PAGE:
GBV victims, Access of Justices and Services in Somaliland. Produced by: Amplify change civil society Coalition of GBV in Somaliland

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The women in many parts of the world have made advanced, however, the violence against women and girls remain pervasive, and these violence takes many forms and occurs across the world, national, cultural, racial and religious borders.  From the Islamic religion perspective condemns all forms of violence against women, the equality between women and men cannot be achieved so long as violence against women and girls are persisting. Therefore, in this article, we will identify the access of justice and service available for the GBV victims, existing response and copy mechanism.

The GBV victim is defined as an individual whose rights have been abused or violated, and it’s described the human rights violations or crimes. UN Declaration of Basic Principles of Justice for Victims of Crime and Abuse of Power , and it is also used in the practice of the Rome Statute of the International Criminal Court.   The access to justice for GBV means conditions where necessary, amending domestic law to ensure that acts of violence against women are properly defined as crimes and ensuring appropriate procedures for investigation, prosecutions and access of effective remedies and reparation. Access to justice for individual women is often assumed to reside in a criminal justice response to the perpetrator. However, women may identify other aspirations as their idea of justice for the harm they have experienced: the ability to seek safety through effective protection orders; physical and mental recovery through good quality and accessible health services; and/or the opportunity to seek a divorce and a new life free from the violence of a spouse. Often these forms of justice must be in place before a woman subjected to violence feels able to embark on the process of seeking justice through the criminal law.

Although violence against women and girls is a widespread problem, the current GBV space in Somaliland is a fledgling one, and lacks strong support.  However, the social norms around GBV, it’s described there is strong beliefs that shows the sexual assault was the women’s own fault. If women and girls are dressed wrong, or it be wrong place or acted inappropriately. If she gets raped, it was blamed her for the rape. In general, the victim was seen as bringing the incident onto herself, with the community shaming them for their perceived behaviors.

Therefore, the access to justice for GBV cases in Somaliland, the juridical system in Somaliland justice system consist of four levels, including the supreme court, regional appeals court, regional courts and district courts. The Statutory laws were introduced to Somaliland during the colonial period. Moreover, in the panel system, there is the main branch of legislation that is used to address GBV cases, for example Articles 398 – 401 are the relevant provisions dealing with sexual attacks and crimes of morals and decency .  In Somaliland majority of GBV cases never reported and therefore do not come in contact with the formal justice system. Gender based violence (GBV) is common in IDPs, and become worsen during the emergencies. Increasing the number of rapes in the Somaliland and sexual gender based violence in 2018, 520 cases of rape were recorded by Ministry of employment, social affairs and family.   Bah-Koob is local NGOs, service providers for GBV victims in Somaliland, they provide medical documentation of assault, medical checkup, 72 hours of police investigation for survivors by interviewing at the Baahi-Koob center. They provide also CID follow up investigation, Survivor reports of police or medical services. Report sent to Attorney General Decision to pursue prosecution, if enough evidence exists. Prosecution and hearing Case will be prosecuted in the regional courts. Sentencing 5 – 15 years for rape, 1 – 5 years for sexual assault. Often are sentenced, or serve, less than mandated.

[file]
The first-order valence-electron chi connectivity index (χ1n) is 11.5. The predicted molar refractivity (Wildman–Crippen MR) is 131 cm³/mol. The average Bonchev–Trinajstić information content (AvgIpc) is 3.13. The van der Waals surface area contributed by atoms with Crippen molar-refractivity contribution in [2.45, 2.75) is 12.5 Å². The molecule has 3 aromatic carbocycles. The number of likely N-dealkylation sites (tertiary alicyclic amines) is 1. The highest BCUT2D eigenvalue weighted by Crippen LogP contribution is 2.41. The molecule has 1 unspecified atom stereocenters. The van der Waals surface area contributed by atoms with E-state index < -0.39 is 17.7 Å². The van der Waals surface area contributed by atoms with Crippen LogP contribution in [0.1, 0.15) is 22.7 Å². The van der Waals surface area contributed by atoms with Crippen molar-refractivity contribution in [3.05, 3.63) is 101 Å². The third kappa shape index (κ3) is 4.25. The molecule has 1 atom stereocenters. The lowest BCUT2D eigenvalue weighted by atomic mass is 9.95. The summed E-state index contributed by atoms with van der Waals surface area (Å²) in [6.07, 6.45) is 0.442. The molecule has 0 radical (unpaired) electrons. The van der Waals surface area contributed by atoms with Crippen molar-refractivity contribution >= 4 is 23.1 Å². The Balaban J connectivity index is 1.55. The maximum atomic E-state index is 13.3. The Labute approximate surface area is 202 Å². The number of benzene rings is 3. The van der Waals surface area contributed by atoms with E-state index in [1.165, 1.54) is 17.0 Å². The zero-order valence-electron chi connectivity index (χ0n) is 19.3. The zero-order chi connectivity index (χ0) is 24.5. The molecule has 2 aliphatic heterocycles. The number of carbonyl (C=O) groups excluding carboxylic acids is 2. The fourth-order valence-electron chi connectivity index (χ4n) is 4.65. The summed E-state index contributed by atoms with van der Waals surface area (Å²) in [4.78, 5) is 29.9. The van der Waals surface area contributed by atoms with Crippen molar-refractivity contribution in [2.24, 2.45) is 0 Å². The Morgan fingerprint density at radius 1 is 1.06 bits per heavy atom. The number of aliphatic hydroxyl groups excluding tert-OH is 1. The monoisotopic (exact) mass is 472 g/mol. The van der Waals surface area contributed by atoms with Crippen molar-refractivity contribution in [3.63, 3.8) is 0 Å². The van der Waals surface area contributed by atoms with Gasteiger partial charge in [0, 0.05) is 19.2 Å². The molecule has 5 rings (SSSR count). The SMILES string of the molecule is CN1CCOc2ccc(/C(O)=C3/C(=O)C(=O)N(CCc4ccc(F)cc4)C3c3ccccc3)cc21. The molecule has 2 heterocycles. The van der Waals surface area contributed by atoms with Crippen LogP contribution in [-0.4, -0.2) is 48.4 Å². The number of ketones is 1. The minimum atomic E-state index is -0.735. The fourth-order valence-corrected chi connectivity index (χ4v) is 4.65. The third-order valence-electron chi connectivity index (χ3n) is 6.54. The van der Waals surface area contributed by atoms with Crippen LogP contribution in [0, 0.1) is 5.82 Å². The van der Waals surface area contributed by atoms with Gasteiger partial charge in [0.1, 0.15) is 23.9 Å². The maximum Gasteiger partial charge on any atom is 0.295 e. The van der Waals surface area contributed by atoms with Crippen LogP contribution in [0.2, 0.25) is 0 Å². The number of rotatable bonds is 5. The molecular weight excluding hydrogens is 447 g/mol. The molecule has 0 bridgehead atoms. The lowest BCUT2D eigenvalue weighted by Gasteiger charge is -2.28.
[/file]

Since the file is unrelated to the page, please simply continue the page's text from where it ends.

The GBV response and copy mechanism in Somaliland, the most of the survivors address GBV cases in many different ways, although most choose not to disclose their case, family, sexual assault centers, and GBV response organizations provide mechanisms to help survivors cope. There are overlapping systems of justice used to respond to GBV. Customary law is the most common mechanism, but can be detrimental to victim’s rights by using compensation or marriage to the perpetrator as redress. A strong judicial sector is key to ending impunity, but faces challenges like a lack of resources, high access cost, and a lack of trust by communities that it can deliver justice. There are a weak institutional framework and little data and information sharing.  In the aspect of the coping mechanism of the GBV in Somaliland, the Communities have developed a diverse range of mechanisms to assist survivors with the experiences of GBV. Silence is the most common response. Because of the stigma and shame surrounding gender violence, and the consequences that can occur if a case becomes public, women choose to hide the fact that they have been victims rather than disclose what happened and pursue follow up care.  It’s recommended, the strengthening existing laws and policies, approval of sexual offense laws, job creation and building inclusive economy,  strengthening the justice system, and elimination of any parts of customary law that support the perpetrators, and assigning sustainable resources of GBV in Somaliland national budget.

 

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